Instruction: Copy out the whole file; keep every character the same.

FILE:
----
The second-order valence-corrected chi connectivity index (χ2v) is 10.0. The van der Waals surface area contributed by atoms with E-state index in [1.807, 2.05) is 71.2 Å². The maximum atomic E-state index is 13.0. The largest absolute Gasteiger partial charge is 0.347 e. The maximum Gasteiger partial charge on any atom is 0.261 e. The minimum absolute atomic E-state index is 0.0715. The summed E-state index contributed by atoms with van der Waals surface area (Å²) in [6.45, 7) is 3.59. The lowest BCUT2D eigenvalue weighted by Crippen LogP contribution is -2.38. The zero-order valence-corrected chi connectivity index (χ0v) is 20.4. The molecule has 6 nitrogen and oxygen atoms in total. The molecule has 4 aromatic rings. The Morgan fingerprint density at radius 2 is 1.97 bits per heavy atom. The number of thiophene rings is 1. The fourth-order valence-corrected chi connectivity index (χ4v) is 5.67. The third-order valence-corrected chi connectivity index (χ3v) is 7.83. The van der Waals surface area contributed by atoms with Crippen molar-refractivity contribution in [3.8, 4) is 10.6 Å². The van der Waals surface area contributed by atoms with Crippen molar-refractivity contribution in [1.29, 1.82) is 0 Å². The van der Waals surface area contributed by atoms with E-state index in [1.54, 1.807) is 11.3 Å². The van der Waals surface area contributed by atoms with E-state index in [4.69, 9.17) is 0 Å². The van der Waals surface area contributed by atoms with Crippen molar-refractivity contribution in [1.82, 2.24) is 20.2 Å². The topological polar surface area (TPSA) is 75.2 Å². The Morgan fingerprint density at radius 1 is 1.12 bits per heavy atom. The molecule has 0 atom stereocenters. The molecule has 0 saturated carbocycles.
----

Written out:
The second-order valence-corrected chi connectivity index (χ2v) is 10.0. The van der Waals surface area contributed by atoms with E-state index in [1.807, 2.05) is 71.2 Å². The maximum atomic E-state index is 13.0. The largest absolute Gasteiger partial charge is 0.347 e. The maximum Gasteiger partial charge on any atom is 0.261 e. The minimum absolute atomic E-state index is 0.0715. The summed E-state index contributed by atoms with van der Waals surface area (Å²) in [6.45, 7) is 3.59. The lowest BCUT2D eigenvalue weighted by Crippen LogP contribution is -2.38. The zero-order valence-corrected chi connectivity index (χ0v) is 20.4. The molecule has 6 nitrogen and oxygen atoms in total. The molecule has 4 aromatic rings. The Morgan fingerprint density at radius 2 is 1.97 bits per heavy atom. The number of thiophene rings is 1. The fourth-order valence-corrected chi connectivity index (χ4v) is 5.67. The third-order valence-corrected chi connectivity index (χ3v) is 7.83. The van der Waals surface area contributed by atoms with Crippen molar-refractivity contribution in [3.8, 4) is 10.6 Å². The van der Waals surface area contributed by atoms with Crippen molar-refractivity contribution in [1.29, 1.82) is 0 Å². The van der Waals surface area contributed by atoms with E-state index in [1.54, 1.807) is 11.3 Å². The van der Waals surface area contributed by atoms with E-state index in [4.69, 9.17) is 0 Å². The van der Waals surface area contributed by atoms with Crippen molar-refractivity contribution in [1.82, 2.24) is 20.2 Å². The topological polar surface area (TPSA) is 75.2 Å². The Morgan fingerprint density at radius 1 is 1.12 bits per heavy atom. The molecule has 0 atom stereocenters. The molecule has 0 saturated carbocycles.